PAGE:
Families renew hope on Missing Children's Day

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TALLAHASSEE, Fla. - Dozens of families who have lost a child to abduction or murder traveled to the state Capitol on Monday to share their stories.

Many have a new-found hope that their loved ones will return.

For 15 years, families who have lost a loved one have come to the Annual Florida Missing Children's Day to share their stories.

Hillary Sessions' daughter, Tiffany, disappeared from the University of Florida 24 years ago. A new investigator is now on the case, giving her mother hope.

"Human trafficking now here in the United States is a huge issue, and I've always wondered, 'Could someone have taken Tiffany?'" Sessions said.

The event also brings police who have done outstanding work, K9s who have solved crimes, and children who have fought back together to tell their stories.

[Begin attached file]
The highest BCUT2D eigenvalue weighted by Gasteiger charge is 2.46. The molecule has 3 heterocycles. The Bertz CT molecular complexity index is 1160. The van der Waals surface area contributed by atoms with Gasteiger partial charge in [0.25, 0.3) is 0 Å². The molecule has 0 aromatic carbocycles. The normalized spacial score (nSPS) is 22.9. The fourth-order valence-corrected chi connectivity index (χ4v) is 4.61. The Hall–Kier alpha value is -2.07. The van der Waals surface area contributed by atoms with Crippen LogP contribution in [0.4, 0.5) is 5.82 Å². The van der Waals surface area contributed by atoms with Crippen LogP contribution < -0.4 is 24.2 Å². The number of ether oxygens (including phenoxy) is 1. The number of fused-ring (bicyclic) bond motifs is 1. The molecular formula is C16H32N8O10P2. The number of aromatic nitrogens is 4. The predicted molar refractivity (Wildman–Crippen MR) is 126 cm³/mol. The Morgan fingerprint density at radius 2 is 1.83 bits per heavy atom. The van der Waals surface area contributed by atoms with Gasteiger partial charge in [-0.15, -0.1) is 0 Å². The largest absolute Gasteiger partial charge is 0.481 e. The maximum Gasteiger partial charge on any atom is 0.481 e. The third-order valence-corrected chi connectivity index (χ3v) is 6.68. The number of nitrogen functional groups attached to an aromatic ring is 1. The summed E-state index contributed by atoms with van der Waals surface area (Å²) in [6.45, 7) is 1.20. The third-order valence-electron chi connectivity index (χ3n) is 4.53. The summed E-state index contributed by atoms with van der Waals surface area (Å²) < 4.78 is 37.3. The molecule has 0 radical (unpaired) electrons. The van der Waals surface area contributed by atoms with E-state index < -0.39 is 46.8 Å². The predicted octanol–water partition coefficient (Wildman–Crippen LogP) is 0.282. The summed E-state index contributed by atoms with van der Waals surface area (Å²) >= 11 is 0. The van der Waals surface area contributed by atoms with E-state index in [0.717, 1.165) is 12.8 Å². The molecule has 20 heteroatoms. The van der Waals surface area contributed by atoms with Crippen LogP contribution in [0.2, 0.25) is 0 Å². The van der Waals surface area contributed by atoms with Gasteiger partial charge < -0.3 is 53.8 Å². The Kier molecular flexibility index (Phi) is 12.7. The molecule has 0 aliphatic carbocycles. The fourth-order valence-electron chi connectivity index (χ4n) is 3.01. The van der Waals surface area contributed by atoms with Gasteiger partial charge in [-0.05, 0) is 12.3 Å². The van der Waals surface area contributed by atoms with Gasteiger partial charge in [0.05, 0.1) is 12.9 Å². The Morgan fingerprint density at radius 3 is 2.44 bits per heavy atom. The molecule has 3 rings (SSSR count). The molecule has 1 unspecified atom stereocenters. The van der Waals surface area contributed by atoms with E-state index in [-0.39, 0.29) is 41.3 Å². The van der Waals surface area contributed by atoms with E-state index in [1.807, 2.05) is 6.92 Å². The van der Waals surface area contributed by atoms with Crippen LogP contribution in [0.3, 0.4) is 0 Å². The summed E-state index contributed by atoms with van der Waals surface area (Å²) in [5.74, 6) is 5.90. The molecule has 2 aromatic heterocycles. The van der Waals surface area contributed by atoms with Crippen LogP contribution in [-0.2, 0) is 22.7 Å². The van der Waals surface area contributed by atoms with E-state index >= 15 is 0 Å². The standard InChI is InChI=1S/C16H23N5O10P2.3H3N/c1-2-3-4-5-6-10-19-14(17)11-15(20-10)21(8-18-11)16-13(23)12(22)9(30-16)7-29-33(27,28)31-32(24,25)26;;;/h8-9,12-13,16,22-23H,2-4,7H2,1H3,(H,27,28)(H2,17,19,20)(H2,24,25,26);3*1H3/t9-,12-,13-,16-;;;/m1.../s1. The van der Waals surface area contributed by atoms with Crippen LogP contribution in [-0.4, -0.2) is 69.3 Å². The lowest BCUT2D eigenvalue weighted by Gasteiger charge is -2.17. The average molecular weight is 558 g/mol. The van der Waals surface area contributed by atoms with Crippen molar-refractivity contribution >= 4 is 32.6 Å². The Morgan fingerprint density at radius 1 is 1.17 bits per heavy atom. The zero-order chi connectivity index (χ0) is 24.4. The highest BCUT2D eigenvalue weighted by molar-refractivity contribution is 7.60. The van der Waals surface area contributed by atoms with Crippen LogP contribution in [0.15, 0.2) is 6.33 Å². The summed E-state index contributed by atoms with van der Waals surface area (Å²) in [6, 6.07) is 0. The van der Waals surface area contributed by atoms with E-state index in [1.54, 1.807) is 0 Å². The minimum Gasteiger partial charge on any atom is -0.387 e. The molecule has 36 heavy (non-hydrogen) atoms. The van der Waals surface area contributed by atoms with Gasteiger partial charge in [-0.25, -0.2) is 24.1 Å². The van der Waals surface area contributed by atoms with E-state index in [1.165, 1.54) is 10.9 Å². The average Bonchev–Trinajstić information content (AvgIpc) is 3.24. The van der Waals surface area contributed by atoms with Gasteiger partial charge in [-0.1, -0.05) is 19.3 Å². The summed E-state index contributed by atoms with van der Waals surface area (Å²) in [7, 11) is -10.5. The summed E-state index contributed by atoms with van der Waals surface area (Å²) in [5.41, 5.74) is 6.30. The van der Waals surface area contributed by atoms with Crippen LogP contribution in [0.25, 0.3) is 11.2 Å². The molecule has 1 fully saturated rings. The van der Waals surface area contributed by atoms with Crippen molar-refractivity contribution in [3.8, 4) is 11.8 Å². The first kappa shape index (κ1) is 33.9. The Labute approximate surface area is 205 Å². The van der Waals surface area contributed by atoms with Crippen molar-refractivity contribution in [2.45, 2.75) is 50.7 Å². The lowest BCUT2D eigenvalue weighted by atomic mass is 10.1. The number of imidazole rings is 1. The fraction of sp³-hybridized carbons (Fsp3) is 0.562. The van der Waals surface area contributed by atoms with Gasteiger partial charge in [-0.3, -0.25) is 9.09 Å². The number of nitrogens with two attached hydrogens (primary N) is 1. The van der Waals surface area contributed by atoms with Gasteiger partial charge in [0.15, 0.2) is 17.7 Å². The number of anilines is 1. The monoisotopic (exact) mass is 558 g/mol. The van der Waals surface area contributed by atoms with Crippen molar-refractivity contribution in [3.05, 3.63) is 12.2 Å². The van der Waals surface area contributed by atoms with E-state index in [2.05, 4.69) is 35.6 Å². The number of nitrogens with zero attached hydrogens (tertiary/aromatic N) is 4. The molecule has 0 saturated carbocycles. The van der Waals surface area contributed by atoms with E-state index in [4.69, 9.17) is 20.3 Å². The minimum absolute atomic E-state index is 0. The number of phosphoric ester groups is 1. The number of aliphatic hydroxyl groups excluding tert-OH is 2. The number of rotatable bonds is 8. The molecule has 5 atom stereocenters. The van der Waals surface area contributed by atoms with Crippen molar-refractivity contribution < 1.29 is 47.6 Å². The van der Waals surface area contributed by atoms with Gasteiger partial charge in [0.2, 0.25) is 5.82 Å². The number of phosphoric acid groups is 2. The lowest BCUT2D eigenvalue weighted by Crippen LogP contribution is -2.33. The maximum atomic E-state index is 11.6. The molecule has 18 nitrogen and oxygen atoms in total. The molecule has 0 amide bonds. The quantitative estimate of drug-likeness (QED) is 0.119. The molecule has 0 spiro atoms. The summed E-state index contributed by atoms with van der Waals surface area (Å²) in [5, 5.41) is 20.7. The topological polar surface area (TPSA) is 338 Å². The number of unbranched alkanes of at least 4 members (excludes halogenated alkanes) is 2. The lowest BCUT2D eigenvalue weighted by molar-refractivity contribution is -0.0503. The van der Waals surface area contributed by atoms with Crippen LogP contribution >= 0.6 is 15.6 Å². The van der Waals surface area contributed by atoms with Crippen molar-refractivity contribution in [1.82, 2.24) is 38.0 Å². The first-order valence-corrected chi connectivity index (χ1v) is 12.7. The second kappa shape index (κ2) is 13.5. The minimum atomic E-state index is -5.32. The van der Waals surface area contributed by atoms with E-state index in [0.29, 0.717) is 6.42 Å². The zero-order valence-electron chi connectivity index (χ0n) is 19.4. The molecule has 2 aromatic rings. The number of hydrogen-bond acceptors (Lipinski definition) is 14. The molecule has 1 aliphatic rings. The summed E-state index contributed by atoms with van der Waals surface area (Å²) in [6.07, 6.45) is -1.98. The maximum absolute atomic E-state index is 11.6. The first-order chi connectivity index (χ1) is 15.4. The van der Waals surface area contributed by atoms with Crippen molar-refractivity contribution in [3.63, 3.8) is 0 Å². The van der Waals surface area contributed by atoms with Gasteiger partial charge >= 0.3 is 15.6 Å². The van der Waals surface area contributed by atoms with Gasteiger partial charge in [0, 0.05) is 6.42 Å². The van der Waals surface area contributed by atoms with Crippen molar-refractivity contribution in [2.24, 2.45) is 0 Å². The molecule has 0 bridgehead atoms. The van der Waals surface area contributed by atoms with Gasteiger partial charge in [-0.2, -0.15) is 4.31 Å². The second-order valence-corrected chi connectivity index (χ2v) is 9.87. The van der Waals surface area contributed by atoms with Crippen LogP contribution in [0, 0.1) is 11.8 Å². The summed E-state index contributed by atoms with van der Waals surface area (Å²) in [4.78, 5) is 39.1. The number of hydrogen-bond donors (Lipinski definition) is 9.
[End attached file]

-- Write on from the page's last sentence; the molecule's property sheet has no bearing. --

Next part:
This year marks a bittersweet anniversary of sorts. It's been 30 years since Florida set up an agency to look for missing children.

The parents of Jennifer Kesse, whose daughter disappeared in Orlando seven years ago, say they have new hope after three women were rescued in Ohio.

"I think positiveness of three women who were held the longest 11 years, their successful recovery has just recreated hope for so many," said Joyce Kesse, Jennifer's mother.

Ali Gilmore and her children disappeared from her Tallahassee home in 2006. This was the first year her brother could bring himself to attend the event.

"People really don't mean any harm. They say, 'I know what you feel,'" Percy Walker said. "You could sympathize but you really don't know."

Unfortunately for the families, the unthinkable is all too real. Forty-thousand children are reported missing every year in Florida. The vast majority of them come home safely.

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